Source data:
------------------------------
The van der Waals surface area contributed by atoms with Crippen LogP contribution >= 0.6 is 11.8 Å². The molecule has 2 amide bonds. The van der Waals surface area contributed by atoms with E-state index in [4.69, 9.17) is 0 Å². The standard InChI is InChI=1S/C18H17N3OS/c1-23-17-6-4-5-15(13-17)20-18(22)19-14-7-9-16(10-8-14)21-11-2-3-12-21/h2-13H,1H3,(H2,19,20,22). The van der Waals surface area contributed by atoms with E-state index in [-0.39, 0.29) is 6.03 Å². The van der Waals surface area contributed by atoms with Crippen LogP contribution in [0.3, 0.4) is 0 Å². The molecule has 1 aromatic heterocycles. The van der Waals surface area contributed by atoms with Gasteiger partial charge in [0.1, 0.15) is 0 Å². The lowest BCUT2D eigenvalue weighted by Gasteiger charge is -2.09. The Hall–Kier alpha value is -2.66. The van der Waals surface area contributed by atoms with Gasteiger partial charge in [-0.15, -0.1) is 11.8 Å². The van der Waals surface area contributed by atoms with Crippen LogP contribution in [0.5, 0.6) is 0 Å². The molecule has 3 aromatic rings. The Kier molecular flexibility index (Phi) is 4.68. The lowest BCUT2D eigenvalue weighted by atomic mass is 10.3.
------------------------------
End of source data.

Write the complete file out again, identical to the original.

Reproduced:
The van der Waals surface area contributed by atoms with Crippen LogP contribution >= 0.6 is 11.8 Å². The molecule has 2 amide bonds. The van der Waals surface area contributed by atoms with E-state index in [4.69, 9.17) is 0 Å². The standard InChI is InChI=1S/C18H17N3OS/c1-23-17-6-4-5-15(13-17)20-18(22)19-14-7-9-16(10-8-14)21-11-2-3-12-21/h2-13H,1H3,(H2,19,20,22). The van der Waals surface area contributed by atoms with E-state index in [-0.39, 0.29) is 6.03 Å². The van der Waals surface area contributed by atoms with Crippen LogP contribution in [0.3, 0.4) is 0 Å². The molecule has 1 aromatic heterocycles. The van der Waals surface area contributed by atoms with Gasteiger partial charge in [0.1, 0.15) is 0 Å². The lowest BCUT2D eigenvalue weighted by Gasteiger charge is -2.09. The Hall–Kier alpha value is -2.66. The van der Waals surface area contributed by atoms with Gasteiger partial charge in [-0.15, -0.1) is 11.8 Å². The van der Waals surface area contributed by atoms with Crippen LogP contribution in [0.5, 0.6) is 0 Å². The molecule has 3 aromatic rings. The Kier molecular flexibility index (Phi) is 4.68. The lowest BCUT2D eigenvalue weighted by atomic mass is 10.3.